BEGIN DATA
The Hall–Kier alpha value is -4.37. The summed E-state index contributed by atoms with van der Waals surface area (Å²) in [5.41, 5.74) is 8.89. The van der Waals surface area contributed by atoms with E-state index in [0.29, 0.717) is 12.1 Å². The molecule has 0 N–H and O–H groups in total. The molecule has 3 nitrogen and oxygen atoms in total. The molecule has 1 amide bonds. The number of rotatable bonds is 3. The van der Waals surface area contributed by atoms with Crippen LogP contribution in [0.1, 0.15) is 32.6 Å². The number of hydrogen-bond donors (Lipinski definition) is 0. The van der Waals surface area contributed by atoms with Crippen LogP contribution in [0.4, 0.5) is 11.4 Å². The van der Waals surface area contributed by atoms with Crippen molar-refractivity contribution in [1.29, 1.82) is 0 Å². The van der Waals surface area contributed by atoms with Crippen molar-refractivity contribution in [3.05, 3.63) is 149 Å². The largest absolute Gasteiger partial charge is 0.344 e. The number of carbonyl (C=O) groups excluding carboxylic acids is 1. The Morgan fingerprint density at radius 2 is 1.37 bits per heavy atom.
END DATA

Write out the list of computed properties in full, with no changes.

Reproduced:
The Hall–Kier alpha value is -4.37. The summed E-state index contributed by atoms with van der Waals surface area (Å²) in [5.41, 5.74) is 8.89. The van der Waals surface area contributed by atoms with E-state index in [0.29, 0.717) is 12.1 Å². The molecule has 0 N–H and O–H groups in total. The molecule has 3 nitrogen and oxygen atoms in total. The molecule has 1 amide bonds. The number of rotatable bonds is 3. The van der Waals surface area contributed by atoms with Crippen LogP contribution in [0.1, 0.15) is 32.6 Å². The number of hydrogen-bond donors (Lipinski definition) is 0. The van der Waals surface area contributed by atoms with Crippen LogP contribution in [0.4, 0.5) is 11.4 Å². The van der Waals surface area contributed by atoms with Crippen molar-refractivity contribution in [1.29, 1.82) is 0 Å². The van der Waals surface area contributed by atoms with Crippen molar-refractivity contribution in [3.05, 3.63) is 149 Å². The largest absolute Gasteiger partial charge is 0.344 e. The number of carbonyl (C=O) groups excluding carboxylic acids is 1. The Morgan fingerprint density at radius 2 is 1.37 bits per heavy atom.